Farmingdale is an incorporated village on Long Island within the Town of Oyster Bay in Nassau County, New York, United States. The population was 8,189 at the 2010 Census.
On June 25, 2019, The New York Times Magazine listed Paul Gonsalves among hundreds of artists whose material was reportedly destroyed in the 2008 Universal fire.
The New York Times Magazine is a Sunday magazine supplement included with the Sunday edition of The New York Times. It is host to feature articles longer than those typically in the newspaper and has attracted many notable contributors. The magazine is also noted for its photography, especially relating to fashion and style.
The 2008 Universal fire erupted June 1 on the back lot of Universal Studios Hollywood, an American film studio and theme park in the San Fernando Valley area of Los Angeles County, California, United States. The fire began when workers, repairing a building on set, used torches to heat the underside of APP roofing membrane. They left before checking that all spots had cooled and a three alarm fire broke out. Nine firefighters and a Los Angeles County sheriffs' deputy sustained minor injuries. The fire was put out after twelve hours.
With Duke Ellington
With Eddie "Lockjaw" Davis
With Johnny Hodges
With John Lewis
With Billy Taylor
With Clark Terry
With Jimmy Woode
Cornelius "Johnny" Hodges was an American alto saxophonist, best known for solo work with Duke Ellington's big band. He played lead alto in the saxophone section for many years. Hodges was also featured on soprano saxophone, but refused to play soprano after 1946. He is considered one of the definitive alto saxophone players of the big band era.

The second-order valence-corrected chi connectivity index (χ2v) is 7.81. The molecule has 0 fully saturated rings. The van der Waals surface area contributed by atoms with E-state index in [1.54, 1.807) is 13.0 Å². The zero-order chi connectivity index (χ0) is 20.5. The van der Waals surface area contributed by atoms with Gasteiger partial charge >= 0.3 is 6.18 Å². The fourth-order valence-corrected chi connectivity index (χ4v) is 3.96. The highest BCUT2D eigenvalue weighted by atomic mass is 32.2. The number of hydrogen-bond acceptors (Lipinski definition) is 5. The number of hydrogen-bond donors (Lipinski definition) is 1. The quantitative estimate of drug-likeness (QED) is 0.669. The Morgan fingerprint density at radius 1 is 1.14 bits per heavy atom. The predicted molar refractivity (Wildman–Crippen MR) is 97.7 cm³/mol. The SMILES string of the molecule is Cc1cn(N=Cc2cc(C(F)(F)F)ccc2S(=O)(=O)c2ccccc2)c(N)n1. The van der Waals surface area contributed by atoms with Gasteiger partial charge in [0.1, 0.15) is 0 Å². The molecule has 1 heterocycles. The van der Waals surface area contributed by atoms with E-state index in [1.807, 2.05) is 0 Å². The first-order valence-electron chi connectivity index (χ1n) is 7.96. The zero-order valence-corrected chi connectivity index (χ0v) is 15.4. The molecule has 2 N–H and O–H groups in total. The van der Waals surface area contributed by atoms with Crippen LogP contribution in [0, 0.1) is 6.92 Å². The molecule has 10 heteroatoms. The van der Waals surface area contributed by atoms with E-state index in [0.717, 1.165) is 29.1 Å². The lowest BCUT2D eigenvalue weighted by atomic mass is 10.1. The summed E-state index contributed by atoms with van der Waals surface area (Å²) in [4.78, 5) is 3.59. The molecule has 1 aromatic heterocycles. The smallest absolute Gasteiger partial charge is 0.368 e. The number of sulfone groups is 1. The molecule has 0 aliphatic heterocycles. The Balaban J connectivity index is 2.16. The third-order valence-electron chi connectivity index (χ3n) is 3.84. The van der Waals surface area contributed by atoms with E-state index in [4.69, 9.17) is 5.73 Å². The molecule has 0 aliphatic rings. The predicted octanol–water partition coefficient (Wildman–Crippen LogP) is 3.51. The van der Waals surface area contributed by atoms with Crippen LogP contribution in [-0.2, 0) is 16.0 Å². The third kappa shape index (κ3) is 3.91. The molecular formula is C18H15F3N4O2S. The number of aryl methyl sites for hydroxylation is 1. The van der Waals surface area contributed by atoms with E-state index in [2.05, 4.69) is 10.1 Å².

Coleman Randolph Hawkins, nicknamed "Hawk" and sometimes "Bean", was an American jazz tenor saxophonist. One of the first prominent jazz musicians on his instrument, as Joachim E. Berendt explained: "there were some tenor players before him, but the instrument was not an acknowledged jazz horn". Hawkins biographer John Chilton described the prevalent styles of tenor saxophone solos prior to Hawkins as "mooing" and "rubbery belches." Hawkins cited as influences Happy Caldwell, Stump Evans, and Prince Robinson, although he was the first to tailor his method of improvisation to the saxophone rather than imitate the techniques of the clarinet. Hawkins' virtuosic, arpeggiated approach to improvisation, with his characteristic rich, emotional, loud, and vibrato-laden tonal style, was the main influence on a generation of tenor players that included Chu Berry, Charlie Barnet, Tex Beneke, Ben Webster, Vido Musso, Herschel Evans, Buddy Tate, and Don Byas, and through them the later tenormen, Arnett Cobb, Illinois Jacquet, Flip Phillips, Ike Quebec, Al Sears, Paul Gonsalves, and Lucky Thompson. While Hawkins became well known with swing music during the big band era, he had a role in the development of bebop in the 1940s.
Clark Virgil Terry Jr. was an American swing and bebop trumpeter, a pioneer of the flugelhorn in jazz, composer, educator, and NEA Jazz Masters inductee.
Ray Willis Nance was a jazz trumpeter, violinist and singer. He is best remembered for his long association with Duke Ellington and his orchestra.
Quentin "Butter" Jackson was an American jazz trombonist. In the early stage of his career he worked with Cab Calloway and was in the Duke Ellington Orchestra. Later he did notable work with Charles Mingus, Kenny Burrell, and others.
Russell Procope, was an American clarinetist and alto saxophonist who was a member of the Duke Ellington orchestra.